Here are the good things about The Legend of Bagger Vance, written by Jeremy Leven from the novel by Steven Pressfield and directed by Robert Redford. It tells a story set in Savannah, Georgia, in about 1930 and never once mentions Jim Crow or Southern white racism. So familiar by now is the iconography of the civil rights movement that it is refreshing to see a movie with the boldness to leave out what would necessarily have been a gratuitous obeisance to it. These Savannahans may not be very attractive, most of them, but neither are they moral monsters. Another good thing is that the hero, Randolph Junuh (Matt Damon), is presented to us as being admirable as well as honorable in penalizing himself a stroke for inadvertently moving his ball—even though it seemingly deprives him of his chance to beat both the great Walter Hagen (Bruce McGill) and the great Bobby Jones (Joel Gretsch)—and even though neither of those gentlemen think the penalty stroke is necessary. There’s real old-fashioned sportsmanship for you.
Er, that’s it. Everything else is so relentlessly uplifting that you have to wear a weight-belt just to sit through it. It is a movie about golf, mind you, and intended for an audience sympathetic to the idea that the meaning of golf is more or less the same as the meaning of life—rather as Field of Dreams was intended for people with the same way of thinking about baseball. Unfortunately, the comparison of both sports to life itself will only stretch so far, and both movies stretch it way farther. The characters in Bagger Vance keep saying over and over that “it’s just a game”—as if this redundant reminder was a prophylactic against deserved criticism for treating it throughout as one of the higher spiritual exercises. It is just a game. So why are we encouraged to see Junuh’s attempt to “get his swing back” as if it were the quest for the Holy Grail?
I also have little patience with the romance of Junuh’s suffering from What He Saw In The War—that would be the First World War—which was the reason he lost his swing in the first place. Tremulous old Jack Lemmon, who narrates the film in the person of the (much) older version of the little boy, Hardy Greaves (J. Michael Moncrief), from whose point of view we witness the events of 1930, gives us the voiceover version of Junuh’s war experience: “Nothing could have prepared him—or anyone for the shock of what was to come.” The result of which shock was that, “confused, broken and unable to face a return to a hero’s welcome, Junuh just disappeared.” Well, for ten years. Then he came home as a bum and a heavy drinker who was ostensibly trying to forget.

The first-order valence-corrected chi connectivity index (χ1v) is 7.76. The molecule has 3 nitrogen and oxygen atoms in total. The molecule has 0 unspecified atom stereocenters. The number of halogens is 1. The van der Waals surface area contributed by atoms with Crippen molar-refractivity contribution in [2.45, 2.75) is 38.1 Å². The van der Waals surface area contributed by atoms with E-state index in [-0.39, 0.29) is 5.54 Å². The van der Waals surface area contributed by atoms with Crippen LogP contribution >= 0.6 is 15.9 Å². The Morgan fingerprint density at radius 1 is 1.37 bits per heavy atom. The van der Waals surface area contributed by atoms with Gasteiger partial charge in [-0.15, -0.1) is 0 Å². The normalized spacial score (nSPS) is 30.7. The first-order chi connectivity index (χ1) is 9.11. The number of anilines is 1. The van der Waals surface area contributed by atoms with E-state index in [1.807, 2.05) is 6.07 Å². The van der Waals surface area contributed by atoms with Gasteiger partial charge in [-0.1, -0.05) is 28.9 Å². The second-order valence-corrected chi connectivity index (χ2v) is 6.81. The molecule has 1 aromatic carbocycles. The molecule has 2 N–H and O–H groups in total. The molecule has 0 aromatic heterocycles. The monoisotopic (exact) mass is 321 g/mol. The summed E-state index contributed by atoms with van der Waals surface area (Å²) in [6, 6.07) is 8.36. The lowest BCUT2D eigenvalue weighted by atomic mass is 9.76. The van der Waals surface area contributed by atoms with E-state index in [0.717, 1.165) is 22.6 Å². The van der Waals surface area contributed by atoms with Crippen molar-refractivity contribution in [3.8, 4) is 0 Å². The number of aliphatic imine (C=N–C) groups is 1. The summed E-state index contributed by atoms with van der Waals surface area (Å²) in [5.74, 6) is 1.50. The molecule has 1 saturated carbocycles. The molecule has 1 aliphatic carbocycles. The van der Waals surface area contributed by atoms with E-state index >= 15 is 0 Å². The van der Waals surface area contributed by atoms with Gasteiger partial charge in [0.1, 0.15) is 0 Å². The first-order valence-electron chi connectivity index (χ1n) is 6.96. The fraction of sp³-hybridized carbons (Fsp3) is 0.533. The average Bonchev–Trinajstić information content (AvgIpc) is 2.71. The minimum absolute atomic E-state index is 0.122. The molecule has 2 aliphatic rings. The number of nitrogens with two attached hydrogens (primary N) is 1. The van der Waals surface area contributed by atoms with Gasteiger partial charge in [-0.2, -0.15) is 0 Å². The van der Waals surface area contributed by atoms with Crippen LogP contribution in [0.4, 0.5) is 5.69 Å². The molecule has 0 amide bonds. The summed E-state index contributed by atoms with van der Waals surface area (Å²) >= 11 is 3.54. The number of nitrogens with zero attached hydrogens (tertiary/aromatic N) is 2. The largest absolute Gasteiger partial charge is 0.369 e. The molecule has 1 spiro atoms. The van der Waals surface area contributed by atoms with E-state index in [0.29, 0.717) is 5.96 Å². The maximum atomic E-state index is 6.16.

The trouble with this kind of self-pitying and self-destructive behavior is of course that (not inadvertently), it makes everyone else remember. And Mr. Damon is by now well-practised in the art of posing for this kind of romantic snapshot. When he learns that his ex-fiancée, Adele Invergordon (Charlize Theron) will go bankrupt unless he takes part in an exhibition golf match with Hagen and Jones, he is coaxed out of his drunken stupor and strikes another romantic pose. Now there miraculously appears to caddy for him, and to help get his swing back, the mystical figure of Bagger Vance (Will Smith). Bagger is a folksy sort given to saying things like “a man’s grip on his club is like a man’s grip on the world” or “the rhythm of the game is just like the rhythm of life.” Above all, he teaches that “each one of us born with one true and authentic swing.” You can lose your swing when it gets “buried under all the wouldas and couldas and shouldas,” but if you play Bagger’s kind of Zen golf and “just keep swinging that club until you’re part of the whole thing,” you can get it back.
Not only get it back either. You can even become the equal of Bobby Jones and Walter Hagen. Golfers in the audience have got to wonder: is the swing they were born with also the equal of that of the world’s best golfers? Or is it just Junuh’s? Can anybody attain Bobby Jones’s state of enlightenment, in which he can feel “the one shot that’s in perfect harmony with the field” ? Can you, too, put yourself in a position where the shot finds you and all you’ve got to do is get out of the way of it? And, if so, does that mean that you can quit your job and go on the pro tour? If Junuh’s epic links to the place “where everything that is becomes one” somehow involves this kind of improvement to his game, sign us up! Even if we don’t earn Tiger Woods’s millions in prize money and endorsements, we ought to be able to market the how-to book of Zen golf and make a tidy sum. Too bad Bagger didn’t think of it first.